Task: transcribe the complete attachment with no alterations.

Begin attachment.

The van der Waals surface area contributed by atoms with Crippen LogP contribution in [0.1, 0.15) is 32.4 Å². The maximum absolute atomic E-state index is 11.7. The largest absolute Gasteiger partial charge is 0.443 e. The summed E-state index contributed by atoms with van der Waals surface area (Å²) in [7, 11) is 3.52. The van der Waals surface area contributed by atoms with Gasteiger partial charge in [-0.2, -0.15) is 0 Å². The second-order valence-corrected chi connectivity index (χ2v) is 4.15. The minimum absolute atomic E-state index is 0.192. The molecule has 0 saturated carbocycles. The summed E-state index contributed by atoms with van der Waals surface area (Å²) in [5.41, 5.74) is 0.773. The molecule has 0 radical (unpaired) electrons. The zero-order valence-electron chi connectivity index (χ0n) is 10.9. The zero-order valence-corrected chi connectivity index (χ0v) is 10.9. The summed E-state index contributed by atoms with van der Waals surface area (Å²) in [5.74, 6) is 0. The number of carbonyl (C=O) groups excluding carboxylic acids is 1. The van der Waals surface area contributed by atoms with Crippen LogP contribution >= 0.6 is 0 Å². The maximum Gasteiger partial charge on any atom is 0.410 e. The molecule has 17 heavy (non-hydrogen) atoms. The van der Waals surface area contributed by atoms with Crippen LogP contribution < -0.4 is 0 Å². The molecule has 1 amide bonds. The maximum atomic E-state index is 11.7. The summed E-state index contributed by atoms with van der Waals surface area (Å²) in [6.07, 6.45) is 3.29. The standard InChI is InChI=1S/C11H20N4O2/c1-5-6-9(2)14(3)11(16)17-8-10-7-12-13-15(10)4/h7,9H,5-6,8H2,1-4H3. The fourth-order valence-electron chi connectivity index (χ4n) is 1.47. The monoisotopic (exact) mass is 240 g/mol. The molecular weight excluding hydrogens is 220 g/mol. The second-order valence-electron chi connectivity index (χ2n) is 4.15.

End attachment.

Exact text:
The van der Waals surface area contributed by atoms with Crippen LogP contribution in [0.1, 0.15) is 32.4 Å². The maximum absolute atomic E-state index is 11.7. The largest absolute Gasteiger partial charge is 0.443 e. The summed E-state index contributed by atoms with van der Waals surface area (Å²) in [7, 11) is 3.52. The van der Waals surface area contributed by atoms with Gasteiger partial charge in [-0.2, -0.15) is 0 Å². The second-order valence-corrected chi connectivity index (χ2v) is 4.15. The minimum absolute atomic E-state index is 0.192. The molecule has 0 saturated carbocycles. The summed E-state index contributed by atoms with van der Waals surface area (Å²) in [5.41, 5.74) is 0.773. The molecule has 0 radical (unpaired) electrons. The zero-order valence-electron chi connectivity index (χ0n) is 10.9. The zero-order valence-corrected chi connectivity index (χ0v) is 10.9. The summed E-state index contributed by atoms with van der Waals surface area (Å²) in [5.74, 6) is 0. The number of carbonyl (C=O) groups excluding carboxylic acids is 1. The van der Waals surface area contributed by atoms with Crippen LogP contribution >= 0.6 is 0 Å². The maximum Gasteiger partial charge on any atom is 0.410 e. The molecule has 17 heavy (non-hydrogen) atoms. The van der Waals surface area contributed by atoms with Crippen LogP contribution < -0.4 is 0 Å². The molecule has 1 amide bonds. The maximum atomic E-state index is 11.7. The summed E-state index contributed by atoms with van der Waals surface area (Å²) in [6.07, 6.45) is 3.29. The standard InChI is InChI=1S/C11H20N4O2/c1-5-6-9(2)14(3)11(16)17-8-10-7-12-13-15(10)4/h7,9H,5-6,8H2,1-4H3. The fourth-order valence-electron chi connectivity index (χ4n) is 1.47. The monoisotopic (exact) mass is 240 g/mol. The molecular weight excluding hydrogens is 220 g/mol. The second-order valence-electron chi connectivity index (χ2n) is 4.15.